Most people in our culture are riddled with fear, and it's running the show in our lives, taking the wheel in most of our decision-making. But the funny thing is, most people don't even know it. This Read
In today’s world, stress is almost inevitable. We feel stressed from different factors such as work, family, and lifestyle, and it affects us physically and emotionally. Stress isn't always bad; it’s often necessary for productivity and for survival. However, when we're constantly stressed and don’t know how to manage it, it can negatively affect our health.
Stress is known to be one of the main root causes of disease. It contributes to nutritional deficiencies, digestive issues, weight changes, eczema, allergies, fatigue, depression, aging, and degenerative diseases. Managing stress is very important to remaining healthy.
Here are 10 things you can do to reduce stress levels:
Change your perception.
The first thing we have to realize is that we create our own stress. Stress comes from the meaning we give to something and the emotions we attach to it. We have the power to choose the way we think, so it’s important to expand our way of thinking and master our emotions. We always have a choice, and we can choose how we want to feel and live our life.
Don’t suppress your feelings. Express yourself through journaling, art, music, or anything you love doing. Talk with someone you trust. Communicate by choosing your words wisely, as they truly affect the way we feel.
Nourish your body.
Nourish your body with wholesome foods and clean water. Try to relax before and during your meals as stress affects digestion and absorption of nutrients. Avoid eating foods that are highly processed and deprived of nutrients.
Nourish your mind and soul
Nourish your mind by learning, reading, or hearing something inspiring. Use affirmations, or positive and empowering thoughts. Feed your spirit by meditating, being in nature, by doing what you love, and by reminding yourself all the things you are grateful for, and by connecting with something bigger than yourself.
Stress dehydrates the body, and dehydration creates stress in the body. Our body is mainly made of water so staying hydrated is very important to function properly. Water helps to boost energy, relieves fatigue, and helps us to be more alert and focused. In general, we should be drinking about half of our body weight in ounces of water, every day.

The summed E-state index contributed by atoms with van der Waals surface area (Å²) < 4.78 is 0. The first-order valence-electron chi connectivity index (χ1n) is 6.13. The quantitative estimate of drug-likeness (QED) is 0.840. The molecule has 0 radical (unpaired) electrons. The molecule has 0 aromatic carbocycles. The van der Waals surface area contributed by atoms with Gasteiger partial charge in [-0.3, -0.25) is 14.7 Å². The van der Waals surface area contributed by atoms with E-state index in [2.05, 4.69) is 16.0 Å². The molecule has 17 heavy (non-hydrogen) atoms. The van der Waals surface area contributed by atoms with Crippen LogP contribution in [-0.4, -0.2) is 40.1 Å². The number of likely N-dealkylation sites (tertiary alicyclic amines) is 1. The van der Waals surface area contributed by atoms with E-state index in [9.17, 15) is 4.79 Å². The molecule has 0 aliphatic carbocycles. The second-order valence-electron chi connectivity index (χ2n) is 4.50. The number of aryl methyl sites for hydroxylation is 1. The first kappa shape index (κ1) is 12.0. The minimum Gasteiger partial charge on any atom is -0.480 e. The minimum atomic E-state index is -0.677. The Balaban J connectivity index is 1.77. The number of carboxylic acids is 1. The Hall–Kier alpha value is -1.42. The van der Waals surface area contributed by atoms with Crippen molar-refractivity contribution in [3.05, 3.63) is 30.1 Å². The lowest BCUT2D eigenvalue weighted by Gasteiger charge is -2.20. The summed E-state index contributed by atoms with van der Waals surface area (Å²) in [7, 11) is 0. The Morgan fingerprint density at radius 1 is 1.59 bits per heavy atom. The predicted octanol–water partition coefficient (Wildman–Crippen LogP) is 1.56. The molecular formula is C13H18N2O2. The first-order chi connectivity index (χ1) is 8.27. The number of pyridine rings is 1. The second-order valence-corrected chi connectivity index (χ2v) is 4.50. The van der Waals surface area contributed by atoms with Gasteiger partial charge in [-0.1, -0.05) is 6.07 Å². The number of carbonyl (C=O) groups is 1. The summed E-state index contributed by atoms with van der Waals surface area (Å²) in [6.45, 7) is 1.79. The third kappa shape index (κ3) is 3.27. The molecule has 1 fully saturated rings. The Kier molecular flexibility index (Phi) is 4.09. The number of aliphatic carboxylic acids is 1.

Exercise is one of the best things we can do to relieve stress and to improve general health. If you don’t know where to start, pick an activity you enjoy doing so it’s easier to stick to, and schedule time so you don’t forget it. If you don’t exercise, start by walking more, and preferably outside. It’s better to do a little than to do none at all.
Relaxation activities such as meditation, deep breathing, yoga, and tai chi are great stress reducers. They help to calm the nervous system. You can also go to the spa, get a massage, go outside for a walk, enjoy nature, pet your dog, listen to relaxing music, or have a laugh. Satisfying sex is also a great stress reliever.
Get adequate sleep.
Adequate sleep is crucial for proper brain function. If you have trouble sleeping, take a warm bath with candles and Epsom salt, drink a warm cup of camomile tea, or read a chapter of your favorite book. Avoid activities, foods, or beverages that are stimulating at night, and if possible, move the TV out of the bedroom.
Get your anti-stress vitamins.
B vitamins, especially B5, as well as vitamin C, are the two most important anti-stress vitamins. They can’t be stored in the body so we have to get them through foods. B5 is found in whole grains, beans, avocados, and vegetables. Vitamin C is very high in food such as camu camu, citrus fruits, kiwi, papaya, and bell peppers.
Get your anti-stress minerals.
Magnesium, calcium, and potassium are the best anti-stress minerals. They're important to relax the nervous system and the heart. The best natural sources of these alkaline minerals are dark leafy greens — such as spinach, kale and Swiss chard — as well as avocados, bananas, almonds, and quinoa.
Photo Credit: Shutterstock.com